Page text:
5 Persons, 10 Hours, 1 Ward
When I went on an elongated ramble on visual novels earlier this year, I briefly mentioned how Chunsoft, a developer with a storied history that deserves either a novelization or feature-length documentary, was one of the pioneers of the genre with their sound novel series. A subset of visual novels that de-emphasized visuals in favor of sound and light atmospheric imagery. These titles, particularly 1994’s Banshee’s Last Cry and 1998’s Machi were both foundational examples of the visual novel genre, in addition to being highly regarded cult classics in Japan
I personally would love to check out these games myself, but Banshee received a distinctively westernized localization that put me off on checking out the 2014 iOS version, and Machi has never so much as received a fan translation. In fact, the only one of their sound novels to receive a proper and widespread release was the most recent entry in the series, 2008’s 428: Shibuya Scramble. A title that stands out even amidst the realm of other sound novels for its distinctive approach of using live-action photographs in lieu of traditional background art, and by further pushing boundaries by splitting the story across five central protagonists. It is a wild and ambitious goal to pursue, but if there’s any developer equipped to handle such a task, it’s probably Chunsoft.
428: Shibuya Scramble Review
Platforms: PC(Reviewed) and PS4
Developer/Publisher: Spike Chunsoft
The events of 428 are sparked by the kidnapping of a college-aged woman by the name of Maria Osawa, whose abductors have demanded ransom money for her safety and called for a public trade-off the following morning in the midst of the bustling mini-metropolis of Shibuya. It starts out as a standard shut and close kidnapping case, at least in the eyes of the Shibuya Metropolitan Police Department, but things go awry almost immediately. The police fail to apprehend the kidnappers, are left scrambling over Shibuya in search of them, and this incident steadily billows and unravels into an international affair where the fate of Shibuya, if not the entire world, hangs in the balance.
All of which has the makings to be a standard yet elaborate crime thriller, and while that does represent what 428 is to an extent, its true ambitions are far more varied, and I think that much is evident just by looking at its protagonists. These include Kano, a zealous police detective with youthful idealism and a passion for justice whose story sees him pursuing the terrorists using whatever means necessary. Achi, a young man with a strong body, stronger heart, and storied past who finds himself protecting Hitomi Osawa from terrorists and keeping her away from the police.
Minorikawa, a hard-boiled reporter with a passion for his career tasked with saving a publication from going under unless he can polish off a magazine before the day is done. Tama, a girl in a cat mascot costume who is tasked with hocking a phony diet drink to a bunch of middle-aged ladies to save a gullible ‘entrepreneur’ from the Yakuza. And finally Kenji Osawa, a virologist who is going through something of an existential crisis after his daughter’s kidnapping and receiving a suspicious email that causes the world around him to warp and crumble.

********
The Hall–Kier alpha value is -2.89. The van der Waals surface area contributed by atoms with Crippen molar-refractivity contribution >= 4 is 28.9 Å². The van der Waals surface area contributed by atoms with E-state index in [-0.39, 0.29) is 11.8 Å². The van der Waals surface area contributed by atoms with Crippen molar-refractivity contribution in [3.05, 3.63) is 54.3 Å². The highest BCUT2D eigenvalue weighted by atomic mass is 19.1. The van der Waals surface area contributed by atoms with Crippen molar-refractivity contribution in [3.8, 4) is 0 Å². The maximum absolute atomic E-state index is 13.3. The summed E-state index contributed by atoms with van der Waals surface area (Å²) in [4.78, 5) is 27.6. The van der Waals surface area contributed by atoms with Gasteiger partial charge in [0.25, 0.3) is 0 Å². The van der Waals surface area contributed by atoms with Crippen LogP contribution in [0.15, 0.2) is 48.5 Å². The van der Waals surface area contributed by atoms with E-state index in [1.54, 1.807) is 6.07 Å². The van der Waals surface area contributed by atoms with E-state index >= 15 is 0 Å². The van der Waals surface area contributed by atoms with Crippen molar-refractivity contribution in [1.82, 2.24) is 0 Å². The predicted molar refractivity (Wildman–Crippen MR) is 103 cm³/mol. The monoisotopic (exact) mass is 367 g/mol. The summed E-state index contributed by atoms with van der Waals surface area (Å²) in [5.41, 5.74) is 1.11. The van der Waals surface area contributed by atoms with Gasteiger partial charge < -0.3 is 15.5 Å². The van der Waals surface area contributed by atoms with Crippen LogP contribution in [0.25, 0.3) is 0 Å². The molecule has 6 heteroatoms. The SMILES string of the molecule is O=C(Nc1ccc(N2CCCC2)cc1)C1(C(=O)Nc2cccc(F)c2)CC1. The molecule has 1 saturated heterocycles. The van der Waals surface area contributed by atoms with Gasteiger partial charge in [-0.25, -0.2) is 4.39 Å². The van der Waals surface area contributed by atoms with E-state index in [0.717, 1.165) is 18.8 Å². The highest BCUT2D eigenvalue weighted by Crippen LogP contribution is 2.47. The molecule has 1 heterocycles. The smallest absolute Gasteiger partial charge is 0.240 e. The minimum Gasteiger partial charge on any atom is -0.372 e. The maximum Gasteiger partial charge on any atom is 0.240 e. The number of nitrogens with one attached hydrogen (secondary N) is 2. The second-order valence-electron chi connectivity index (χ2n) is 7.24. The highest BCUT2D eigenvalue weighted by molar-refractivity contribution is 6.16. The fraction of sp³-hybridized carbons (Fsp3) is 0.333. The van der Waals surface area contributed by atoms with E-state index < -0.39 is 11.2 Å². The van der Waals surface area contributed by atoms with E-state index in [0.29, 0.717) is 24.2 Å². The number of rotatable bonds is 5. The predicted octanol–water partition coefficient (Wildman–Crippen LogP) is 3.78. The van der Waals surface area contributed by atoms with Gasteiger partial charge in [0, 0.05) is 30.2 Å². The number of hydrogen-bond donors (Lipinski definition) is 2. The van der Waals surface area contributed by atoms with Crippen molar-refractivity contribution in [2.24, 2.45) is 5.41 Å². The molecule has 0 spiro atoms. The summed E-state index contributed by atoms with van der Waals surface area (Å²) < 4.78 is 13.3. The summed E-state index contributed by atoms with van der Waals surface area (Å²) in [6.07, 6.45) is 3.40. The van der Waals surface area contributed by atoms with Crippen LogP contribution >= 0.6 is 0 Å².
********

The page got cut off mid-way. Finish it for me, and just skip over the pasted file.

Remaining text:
While these characters seem to have little to do with one another, beyond the somewhat common ground of the Osawas, they are all people bustling and hustling their way through a dense yet small 15 square kilometer ward. As such, their paths cross more often than once, either directly as characters clash face to face, through side characters who pop up in various routes, or through the indirect yet far-reaching ramifications of their actions. A move that simultaneously serves as a reminder of just how much of one’s life is affected by the actions of those around them, and the base that 428’s gameplay is built upon.
The game goes through these characters’ stories one hour at a time, with the ultimate goal being to solve all the intertwining mysteries before them, and get to the end of the block without stumbling into a bad end. To do this, the player needs to make frequent decisions throughout the story, considering which action would be best for not only the protagonist they are following, but everyone else. This simultaneously serves as a prolonged puzzle, where the player needs to review, read, and parse through an isolated web of possibilities in search of the correct answer… while also encouraging the opposite.
428 features 84 unique bad ends, and while one might want to avoid them for obvious reasons, the vast majority of them feature original content, photos, and story beats that veer from somber, horrific, borderline nonsensical, and generally zany. They not only encourage players to experiment with the options presented to them and see what works best, but help to diversity the already eclectic yet cohesive tone of 428. This is a story that casually and effortlessly veers across a wide spectrum of tones or moods, with scenes that range anywhere from bouts of psychological horror, slapstick comedy, and a regular old crime thriller. It is a level of variety and fluidity that I often see in narrative-heavy Japanese games, including a lot of other Spike Chunsoft titles, and I praise it here for the same reason I praised it in other reviews.